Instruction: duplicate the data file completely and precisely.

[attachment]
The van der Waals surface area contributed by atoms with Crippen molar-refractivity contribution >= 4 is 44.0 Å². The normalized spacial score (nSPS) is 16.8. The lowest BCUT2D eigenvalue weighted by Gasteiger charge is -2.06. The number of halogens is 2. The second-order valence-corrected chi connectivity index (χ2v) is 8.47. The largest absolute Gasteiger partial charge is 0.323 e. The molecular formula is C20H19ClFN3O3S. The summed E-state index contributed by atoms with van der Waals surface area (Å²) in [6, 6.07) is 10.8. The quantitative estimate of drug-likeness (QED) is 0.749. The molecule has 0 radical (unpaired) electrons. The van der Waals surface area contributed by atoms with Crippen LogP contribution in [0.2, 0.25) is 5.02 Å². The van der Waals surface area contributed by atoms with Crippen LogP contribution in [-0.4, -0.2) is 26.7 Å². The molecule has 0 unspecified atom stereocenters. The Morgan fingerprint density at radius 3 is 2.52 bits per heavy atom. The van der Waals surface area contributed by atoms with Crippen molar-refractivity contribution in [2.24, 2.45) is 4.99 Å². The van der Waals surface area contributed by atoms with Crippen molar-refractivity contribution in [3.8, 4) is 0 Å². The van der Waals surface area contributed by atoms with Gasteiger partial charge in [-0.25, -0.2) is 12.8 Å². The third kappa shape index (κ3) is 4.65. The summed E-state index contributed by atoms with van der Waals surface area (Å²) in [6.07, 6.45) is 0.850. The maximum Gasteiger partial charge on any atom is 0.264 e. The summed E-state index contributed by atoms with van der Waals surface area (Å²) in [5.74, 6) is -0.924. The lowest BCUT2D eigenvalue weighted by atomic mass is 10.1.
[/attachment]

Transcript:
The van der Waals surface area contributed by atoms with Crippen molar-refractivity contribution >= 4 is 44.0 Å². The normalized spacial score (nSPS) is 16.8. The lowest BCUT2D eigenvalue weighted by Gasteiger charge is -2.06. The number of halogens is 2. The second-order valence-corrected chi connectivity index (χ2v) is 8.47. The largest absolute Gasteiger partial charge is 0.323 e. The molecular formula is C20H19ClFN3O3S. The summed E-state index contributed by atoms with van der Waals surface area (Å²) in [6, 6.07) is 10.8. The quantitative estimate of drug-likeness (QED) is 0.749. The molecule has 0 radical (unpaired) electrons. The van der Waals surface area contributed by atoms with Crippen LogP contribution in [0.2, 0.25) is 5.02 Å². The van der Waals surface area contributed by atoms with Crippen LogP contribution in [-0.4, -0.2) is 26.7 Å². The molecule has 0 unspecified atom stereocenters. The Morgan fingerprint density at radius 3 is 2.52 bits per heavy atom. The van der Waals surface area contributed by atoms with Crippen molar-refractivity contribution in [2.24, 2.45) is 4.99 Å². The van der Waals surface area contributed by atoms with Crippen molar-refractivity contribution in [3.8, 4) is 0 Å². The van der Waals surface area contributed by atoms with Gasteiger partial charge in [-0.25, -0.2) is 12.8 Å². The third kappa shape index (κ3) is 4.65. The summed E-state index contributed by atoms with van der Waals surface area (Å²) in [6.07, 6.45) is 0.850. The maximum Gasteiger partial charge on any atom is 0.264 e. The summed E-state index contributed by atoms with van der Waals surface area (Å²) in [5.74, 6) is -0.924. The lowest BCUT2D eigenvalue weighted by atomic mass is 10.1.